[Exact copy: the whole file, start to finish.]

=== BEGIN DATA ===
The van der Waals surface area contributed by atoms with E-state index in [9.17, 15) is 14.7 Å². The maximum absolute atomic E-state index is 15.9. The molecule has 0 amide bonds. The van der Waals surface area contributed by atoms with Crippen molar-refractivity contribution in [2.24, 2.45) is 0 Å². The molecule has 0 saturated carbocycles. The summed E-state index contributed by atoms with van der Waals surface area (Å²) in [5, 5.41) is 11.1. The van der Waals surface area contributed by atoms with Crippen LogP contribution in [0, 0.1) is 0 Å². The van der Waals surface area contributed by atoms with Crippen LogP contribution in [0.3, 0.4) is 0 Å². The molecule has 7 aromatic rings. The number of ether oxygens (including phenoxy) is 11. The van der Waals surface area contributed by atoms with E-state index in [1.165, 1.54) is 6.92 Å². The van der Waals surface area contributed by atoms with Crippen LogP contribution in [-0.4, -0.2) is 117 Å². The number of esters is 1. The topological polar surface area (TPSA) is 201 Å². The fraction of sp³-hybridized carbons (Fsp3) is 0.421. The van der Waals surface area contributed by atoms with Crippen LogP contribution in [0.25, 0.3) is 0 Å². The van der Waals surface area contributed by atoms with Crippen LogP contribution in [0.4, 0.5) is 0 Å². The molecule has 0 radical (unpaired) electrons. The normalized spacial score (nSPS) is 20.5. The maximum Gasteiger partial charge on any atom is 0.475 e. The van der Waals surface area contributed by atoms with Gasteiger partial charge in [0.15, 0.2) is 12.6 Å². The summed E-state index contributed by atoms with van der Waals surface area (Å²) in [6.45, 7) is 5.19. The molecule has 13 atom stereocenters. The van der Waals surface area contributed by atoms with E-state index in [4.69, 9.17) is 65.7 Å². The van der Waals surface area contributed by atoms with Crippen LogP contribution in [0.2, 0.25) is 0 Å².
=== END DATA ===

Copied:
The van der Waals surface area contributed by atoms with E-state index in [9.17, 15) is 14.7 Å². The maximum absolute atomic E-state index is 15.9. The molecule has 0 amide bonds. The van der Waals surface area contributed by atoms with Crippen molar-refractivity contribution in [2.24, 2.45) is 0 Å². The molecule has 0 saturated carbocycles. The summed E-state index contributed by atoms with van der Waals surface area (Å²) in [5, 5.41) is 11.1. The van der Waals surface area contributed by atoms with Crippen LogP contribution in [0, 0.1) is 0 Å². The van der Waals surface area contributed by atoms with Crippen LogP contribution in [0.3, 0.4) is 0 Å². The molecule has 7 aromatic rings. The number of ether oxygens (including phenoxy) is 11. The van der Waals surface area contributed by atoms with E-state index in [1.165, 1.54) is 6.92 Å². The van der Waals surface area contributed by atoms with Crippen LogP contribution in [-0.4, -0.2) is 117 Å². The number of esters is 1. The topological polar surface area (TPSA) is 201 Å². The fraction of sp³-hybridized carbons (Fsp3) is 0.421. The van der Waals surface area contributed by atoms with Crippen LogP contribution in [0.25, 0.3) is 0 Å². The van der Waals surface area contributed by atoms with Crippen LogP contribution in [0.4, 0.5) is 0 Å². The molecule has 0 radical (unpaired) electrons. The normalized spacial score (nSPS) is 20.5. The maximum Gasteiger partial charge on any atom is 0.475 e. The van der Waals surface area contributed by atoms with Gasteiger partial charge in [0.15, 0.2) is 12.6 Å². The summed E-state index contributed by atoms with van der Waals surface area (Å²) in [6.45, 7) is 5.19. The molecule has 13 atom stereocenters. The van der Waals surface area contributed by atoms with E-state index in [4.69, 9.17) is 65.7 Å². The van der Waals surface area contributed by atoms with Crippen LogP contribution in [0.2, 0.25) is 0 Å².